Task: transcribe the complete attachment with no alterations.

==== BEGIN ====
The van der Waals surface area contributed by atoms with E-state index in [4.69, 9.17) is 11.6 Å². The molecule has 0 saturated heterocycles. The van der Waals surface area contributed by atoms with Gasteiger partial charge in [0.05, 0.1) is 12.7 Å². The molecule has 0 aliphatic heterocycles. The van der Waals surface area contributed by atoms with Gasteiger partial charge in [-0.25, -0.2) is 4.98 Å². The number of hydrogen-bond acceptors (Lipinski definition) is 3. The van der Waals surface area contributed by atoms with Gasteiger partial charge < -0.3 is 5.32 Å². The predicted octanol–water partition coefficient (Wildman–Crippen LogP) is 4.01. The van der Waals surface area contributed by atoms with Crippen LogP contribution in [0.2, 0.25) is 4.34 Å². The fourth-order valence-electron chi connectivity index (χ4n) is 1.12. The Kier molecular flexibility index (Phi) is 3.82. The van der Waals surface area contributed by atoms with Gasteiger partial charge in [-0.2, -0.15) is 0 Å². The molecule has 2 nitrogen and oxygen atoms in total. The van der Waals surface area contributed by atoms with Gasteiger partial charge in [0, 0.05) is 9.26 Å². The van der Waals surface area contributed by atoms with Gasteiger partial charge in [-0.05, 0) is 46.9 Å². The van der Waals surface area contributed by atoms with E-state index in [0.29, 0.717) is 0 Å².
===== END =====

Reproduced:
The van der Waals surface area contributed by atoms with E-state index in [4.69, 9.17) is 11.6 Å². The molecule has 0 saturated heterocycles. The van der Waals surface area contributed by atoms with Gasteiger partial charge in [0.05, 0.1) is 12.7 Å². The molecule has 0 aliphatic heterocycles. The van der Waals surface area contributed by atoms with Gasteiger partial charge in [-0.25, -0.2) is 4.98 Å². The number of hydrogen-bond acceptors (Lipinski definition) is 3. The van der Waals surface area contributed by atoms with Gasteiger partial charge < -0.3 is 5.32 Å². The predicted octanol–water partition coefficient (Wildman–Crippen LogP) is 4.01. The van der Waals surface area contributed by atoms with Crippen LogP contribution in [0.2, 0.25) is 4.34 Å². The fourth-order valence-electron chi connectivity index (χ4n) is 1.12. The Kier molecular flexibility index (Phi) is 3.82. The van der Waals surface area contributed by atoms with Gasteiger partial charge in [-0.2, -0.15) is 0 Å². The molecule has 2 nitrogen and oxygen atoms in total. The van der Waals surface area contributed by atoms with Gasteiger partial charge in [0, 0.05) is 9.26 Å². The van der Waals surface area contributed by atoms with Gasteiger partial charge in [-0.05, 0) is 46.9 Å². The van der Waals surface area contributed by atoms with E-state index in [0.29, 0.717) is 0 Å².